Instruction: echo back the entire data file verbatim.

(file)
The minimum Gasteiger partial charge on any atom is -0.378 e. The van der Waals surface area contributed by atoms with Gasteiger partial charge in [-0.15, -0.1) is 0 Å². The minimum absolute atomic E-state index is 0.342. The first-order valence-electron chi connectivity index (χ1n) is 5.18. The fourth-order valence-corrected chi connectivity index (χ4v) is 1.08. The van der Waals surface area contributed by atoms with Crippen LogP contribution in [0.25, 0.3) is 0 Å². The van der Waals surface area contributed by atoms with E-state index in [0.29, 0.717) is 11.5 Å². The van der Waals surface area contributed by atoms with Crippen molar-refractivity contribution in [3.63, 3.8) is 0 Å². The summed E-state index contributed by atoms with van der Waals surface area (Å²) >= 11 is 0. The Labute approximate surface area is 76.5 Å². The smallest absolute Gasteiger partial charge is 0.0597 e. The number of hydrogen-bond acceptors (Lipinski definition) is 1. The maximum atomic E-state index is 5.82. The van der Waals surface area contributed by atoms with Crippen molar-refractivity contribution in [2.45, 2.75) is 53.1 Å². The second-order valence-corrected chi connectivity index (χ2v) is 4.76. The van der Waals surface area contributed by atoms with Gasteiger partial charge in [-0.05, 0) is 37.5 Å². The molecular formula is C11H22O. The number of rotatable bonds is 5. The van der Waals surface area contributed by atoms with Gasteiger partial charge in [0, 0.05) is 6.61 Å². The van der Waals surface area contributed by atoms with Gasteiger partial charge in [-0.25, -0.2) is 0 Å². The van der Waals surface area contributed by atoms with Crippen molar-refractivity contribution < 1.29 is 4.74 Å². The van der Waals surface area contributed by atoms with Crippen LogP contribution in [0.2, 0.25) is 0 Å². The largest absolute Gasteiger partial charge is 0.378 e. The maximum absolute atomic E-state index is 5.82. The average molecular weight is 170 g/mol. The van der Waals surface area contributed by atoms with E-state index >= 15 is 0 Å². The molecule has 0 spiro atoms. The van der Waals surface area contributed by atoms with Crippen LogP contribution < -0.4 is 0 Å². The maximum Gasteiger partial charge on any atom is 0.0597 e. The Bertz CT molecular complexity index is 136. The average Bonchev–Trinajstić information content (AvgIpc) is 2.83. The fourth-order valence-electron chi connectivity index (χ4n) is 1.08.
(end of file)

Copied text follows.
The minimum Gasteiger partial charge on any atom is -0.378 e. The van der Waals surface area contributed by atoms with Gasteiger partial charge in [-0.15, -0.1) is 0 Å². The minimum absolute atomic E-state index is 0.342. The first-order valence-electron chi connectivity index (χ1n) is 5.18. The fourth-order valence-corrected chi connectivity index (χ4v) is 1.08. The van der Waals surface area contributed by atoms with Crippen LogP contribution in [0.25, 0.3) is 0 Å². The van der Waals surface area contributed by atoms with E-state index in [0.29, 0.717) is 11.5 Å². The van der Waals surface area contributed by atoms with Crippen molar-refractivity contribution in [3.63, 3.8) is 0 Å². The summed E-state index contributed by atoms with van der Waals surface area (Å²) >= 11 is 0. The Labute approximate surface area is 76.5 Å². The smallest absolute Gasteiger partial charge is 0.0597 e. The number of hydrogen-bond acceptors (Lipinski definition) is 1. The maximum atomic E-state index is 5.82. The van der Waals surface area contributed by atoms with Crippen molar-refractivity contribution in [2.45, 2.75) is 53.1 Å². The second-order valence-corrected chi connectivity index (χ2v) is 4.76. The van der Waals surface area contributed by atoms with Gasteiger partial charge in [-0.05, 0) is 37.5 Å². The molecular formula is C11H22O. The number of rotatable bonds is 5. The van der Waals surface area contributed by atoms with Gasteiger partial charge in [0, 0.05) is 6.61 Å². The van der Waals surface area contributed by atoms with Gasteiger partial charge in [-0.25, -0.2) is 0 Å². The van der Waals surface area contributed by atoms with Crippen molar-refractivity contribution < 1.29 is 4.74 Å². The van der Waals surface area contributed by atoms with Crippen LogP contribution in [0.2, 0.25) is 0 Å². The largest absolute Gasteiger partial charge is 0.378 e. The maximum absolute atomic E-state index is 5.82. The average molecular weight is 170 g/mol. The van der Waals surface area contributed by atoms with E-state index >= 15 is 0 Å². The molecule has 0 spiro atoms. The van der Waals surface area contributed by atoms with Crippen LogP contribution < -0.4 is 0 Å². The maximum Gasteiger partial charge on any atom is 0.0597 e. The Bertz CT molecular complexity index is 136. The average Bonchev–Trinajstić information content (AvgIpc) is 2.83. The fourth-order valence-electron chi connectivity index (χ4n) is 1.08.